How is this innate immune response regulated by circadian rhythms?

Dr. Hitoshi Okamura’s group at Kyoto University independently found that CXCL14 is expressed in the skin in a rhythmic, circadian fashion, but he didn’t know its function. When we found out about each other’s work, we decided to collaborate, and we discovered that CXCL14 induces inflammation and immune responses to S aureus infections in a circadian manner. Mice are active during the night and sleep during the day, while marmosets are active during the day and sleep during the night. In mice, CXCL14 is high during the day when they are inactive and low during the night when they are active. Similarly, CXCL14 is high at night in diurnal marmosets when they are asleep and low during the daytime when they are active. We found that mice are more resistant to infection by S aureus during the day when CXCL14 is high compared to the nighttime when CXCL14 is low. Similarly, we’d predict that diurnal animals including human should be more resistant to S aureus infections at night compared to daytime.

That’s fascinating! Why do you think immune responses oscillate in a circadian manner?

We haven’t proven this, but this is what I think. We have a limited amount of energy. When we are awake, we participate in many activities that require a lot of energy, such as running or thinking or digesting. Immune responses also require a lot of energy. When we are resting, we don’t have to use energy for activities such as searching for food, eating, or running, so energy is available for immune responses. So, I think it’s reasonable that during subjective nighttime, energy is directed toward activities such as tissue repair and immune responses. For really severe infections where you sleep during the day, maybe other mechanisms besides CXCL14 compensate to increase immune responses during normally active times.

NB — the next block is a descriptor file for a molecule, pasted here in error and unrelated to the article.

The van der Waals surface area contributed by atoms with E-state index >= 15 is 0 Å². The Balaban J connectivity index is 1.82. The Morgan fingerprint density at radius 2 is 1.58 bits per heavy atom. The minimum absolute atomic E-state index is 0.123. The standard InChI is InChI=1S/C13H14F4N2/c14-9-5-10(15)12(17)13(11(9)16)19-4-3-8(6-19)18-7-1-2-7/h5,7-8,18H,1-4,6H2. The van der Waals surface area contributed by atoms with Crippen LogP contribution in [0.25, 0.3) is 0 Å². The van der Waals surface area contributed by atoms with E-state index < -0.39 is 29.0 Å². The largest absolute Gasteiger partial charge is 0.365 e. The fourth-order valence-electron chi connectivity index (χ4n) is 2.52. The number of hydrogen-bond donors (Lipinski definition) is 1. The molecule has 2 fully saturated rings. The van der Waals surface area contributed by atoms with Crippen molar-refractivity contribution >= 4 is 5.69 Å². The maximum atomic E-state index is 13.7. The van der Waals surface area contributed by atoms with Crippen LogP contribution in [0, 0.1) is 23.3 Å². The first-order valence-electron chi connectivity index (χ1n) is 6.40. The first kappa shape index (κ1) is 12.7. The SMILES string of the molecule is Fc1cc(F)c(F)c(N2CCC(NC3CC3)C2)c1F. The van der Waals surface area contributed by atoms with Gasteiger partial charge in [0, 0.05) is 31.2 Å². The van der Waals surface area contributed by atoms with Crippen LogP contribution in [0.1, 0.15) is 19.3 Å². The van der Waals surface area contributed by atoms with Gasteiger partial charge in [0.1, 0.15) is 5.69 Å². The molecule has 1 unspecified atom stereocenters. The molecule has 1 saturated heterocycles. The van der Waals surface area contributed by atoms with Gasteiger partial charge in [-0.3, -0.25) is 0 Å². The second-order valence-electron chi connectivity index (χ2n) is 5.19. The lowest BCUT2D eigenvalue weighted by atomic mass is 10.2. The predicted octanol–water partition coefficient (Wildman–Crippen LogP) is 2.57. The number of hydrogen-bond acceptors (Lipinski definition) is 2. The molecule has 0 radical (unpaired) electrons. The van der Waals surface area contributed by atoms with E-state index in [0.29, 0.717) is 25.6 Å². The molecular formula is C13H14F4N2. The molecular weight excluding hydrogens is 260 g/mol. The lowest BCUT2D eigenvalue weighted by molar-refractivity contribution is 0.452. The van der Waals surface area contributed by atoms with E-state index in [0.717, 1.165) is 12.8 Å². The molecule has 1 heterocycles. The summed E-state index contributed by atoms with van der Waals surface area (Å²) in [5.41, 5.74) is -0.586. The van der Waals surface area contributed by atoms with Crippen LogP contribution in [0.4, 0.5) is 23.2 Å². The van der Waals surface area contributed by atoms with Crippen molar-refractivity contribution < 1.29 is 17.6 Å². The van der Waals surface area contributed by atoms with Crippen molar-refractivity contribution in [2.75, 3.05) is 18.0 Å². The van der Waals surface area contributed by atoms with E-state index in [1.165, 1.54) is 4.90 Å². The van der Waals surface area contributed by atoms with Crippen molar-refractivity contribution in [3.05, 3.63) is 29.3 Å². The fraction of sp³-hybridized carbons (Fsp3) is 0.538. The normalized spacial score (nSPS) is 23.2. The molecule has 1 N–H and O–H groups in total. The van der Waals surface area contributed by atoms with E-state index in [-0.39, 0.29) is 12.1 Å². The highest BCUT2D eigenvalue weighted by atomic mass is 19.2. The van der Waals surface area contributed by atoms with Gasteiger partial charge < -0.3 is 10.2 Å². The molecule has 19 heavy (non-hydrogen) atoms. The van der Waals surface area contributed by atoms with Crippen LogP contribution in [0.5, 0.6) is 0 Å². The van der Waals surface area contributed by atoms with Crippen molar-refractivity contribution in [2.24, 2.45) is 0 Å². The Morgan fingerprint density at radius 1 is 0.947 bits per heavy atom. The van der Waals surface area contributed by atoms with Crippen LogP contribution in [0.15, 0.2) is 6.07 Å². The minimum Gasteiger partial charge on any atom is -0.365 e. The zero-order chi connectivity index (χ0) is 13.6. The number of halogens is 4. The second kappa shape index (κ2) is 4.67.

What do you plan to do in the future?

I'm very interested in understanding how cells sense DNA. DNA is a very common substance, and represents the nature of living organisms. But we don’t know how immune cells recognize and deal with DNA. It’s a completely unknown field. So far, I’ve found that CXCL14 binds to S aureus DNA, and this CXCL14 DNA complex is somehow recognized by immune cells to induce immune responses. However, we don’t know what receptor recognizes this CXCL14-DNA complex. I’ve been looking for this receptor by screening using expression cloning and I’ve found several candidates that I’m excited about studying.


A(A) A fluorescent image that shows CXCL14/DNA complexes incorporated into dendritic cells. (B) A schematic model of circadian clock-mediated clearance of S. aureus by CXCL14. Expression of the Cxcl14 gene in epidermal keratinocytes is regulated by circadian rhythms. When S. aureus invades skin keratinocytes, CXCL14 binds to bacterial DNA and transports it into dendritic cells (DCs) and macrophages to activate innate immune defenses against the bacteria.

Interviewed by Jun Horiuch